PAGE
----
Two top tips to contend with rapidly rising interest rates

Interest rates are on a seemingly unstoppable upswing but there are measures borrowers can take to help alleviate some of the financial strain.

Calculator, with people at table discussing finances.
Interest rates are starting to hurt but panic isn't the answer. (Image source:

With interest rates this week hitting 3.6 per cent and the big four banks as eager as ever to pass rate increases on immediately, many households are feeling the heat.

It’s entirely possible the RBA will bump rates up by another 0.5 per cent or 0.75 per cent, given they’re on a mission to shock the economy and Australians into curbing spending at a time of widespread housing supply challenges.

I anticipate between the end of this year and the middle of next, the cash rate will be back to 2.5 per cent, which is in line with the ten-year average.

Confusion reigns over finance planning

It’s certainly been a confusing time of late for property investors and the broader Australian community, with wildly varying predictions about future interest rate hikes and the implications for property prices.

My advice to all property investors is to avoid taking a short-term view. Every housing market is different but I think some of the smaller capital cities and regional markets, like Brisbane, are just taking a breather.

While it is crucial to do the numbers and ensure your budget can handle further rate rises, with rents increasing and demand for rental properties guaranteed to escalate, you really can’t go wrong. More than 300,000 people are set to migrate to Australia in 2023, the vast majority of whom will be looking for homes to rent.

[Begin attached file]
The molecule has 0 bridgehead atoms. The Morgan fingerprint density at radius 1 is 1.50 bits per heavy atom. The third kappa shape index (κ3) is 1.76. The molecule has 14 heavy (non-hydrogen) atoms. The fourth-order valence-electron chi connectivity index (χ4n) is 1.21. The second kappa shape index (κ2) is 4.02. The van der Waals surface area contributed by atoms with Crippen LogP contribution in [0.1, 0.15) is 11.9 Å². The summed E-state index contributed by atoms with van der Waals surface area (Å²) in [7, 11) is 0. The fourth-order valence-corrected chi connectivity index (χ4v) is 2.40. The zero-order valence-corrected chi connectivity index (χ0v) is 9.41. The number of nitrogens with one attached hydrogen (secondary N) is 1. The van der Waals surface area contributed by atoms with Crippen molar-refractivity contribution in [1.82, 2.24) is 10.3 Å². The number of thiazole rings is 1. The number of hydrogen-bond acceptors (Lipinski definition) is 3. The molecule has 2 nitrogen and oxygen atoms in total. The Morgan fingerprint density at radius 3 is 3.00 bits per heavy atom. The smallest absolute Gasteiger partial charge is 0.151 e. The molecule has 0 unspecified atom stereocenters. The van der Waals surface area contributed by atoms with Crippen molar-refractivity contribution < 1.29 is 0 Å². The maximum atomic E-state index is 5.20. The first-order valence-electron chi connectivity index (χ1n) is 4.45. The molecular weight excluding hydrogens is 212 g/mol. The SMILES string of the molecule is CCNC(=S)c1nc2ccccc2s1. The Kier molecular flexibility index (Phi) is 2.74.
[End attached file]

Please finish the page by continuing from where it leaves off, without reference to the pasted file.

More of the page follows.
There is only so much land and as our population grows, the value of that land will increase.

Managing interest rate risk

So, to my two top tips on managing interest rate risk.

None of us can control what the Reserve Bank does, but here are the two things you can put into action straight away.

1. Make your bank work for it

We all have the opportunity to shop around for the best interest rate available. On average, an existing customer of a bank pays at least half a percent, and in some instances a full percentage point, more than a new customer is offered.

It is worth the effort to look up what your bank charges new customers, give them a call, and try to negotiate a better rate. A mortgage broker can also help you identify better deals at alternative banks. It may well be that you have to take your business elsewhere.

This simple step could save you several thousand dollars a year. Same goes for insurance policies. Now is the time to do the research and keep your bank and insurer honest.

2. Observe, don’t obsess

Yes it is important to keep up to date on interest rates and other key financial indicators, but it is counter-productive to let it become all-consuming.

My advice is to observe, but not obsess over interest rates.

Remember, the last time the cash rate sat at 2.5 per cent pre-Covid was 2014. We are in the process of getting ‘back to normal,’ and normal could even mean interest rates get back to 1 per cent like they were during the pandemic.

With the benefit of hindsight, it’s broadly accepted that interest rates were kept at near zero per cent for at least six months longer than they should have, so the RBA is having to increase rates to catch up.

Interest rates won’t stay this high forever. Put in place a rigorous cash management plan for the next six months, but prepare to look around corners so you are in the best possible position to prosper on the other side.

When interest rates return to normal, expect another surge in property prices in some parts of Australia.

How could it be otherwise? We already don’t have enough houses, and we’re bringing at least 300,000 people into Australia to fill jobs and grow the economy.

Make sure you don’t lose focus on the bigger picture.

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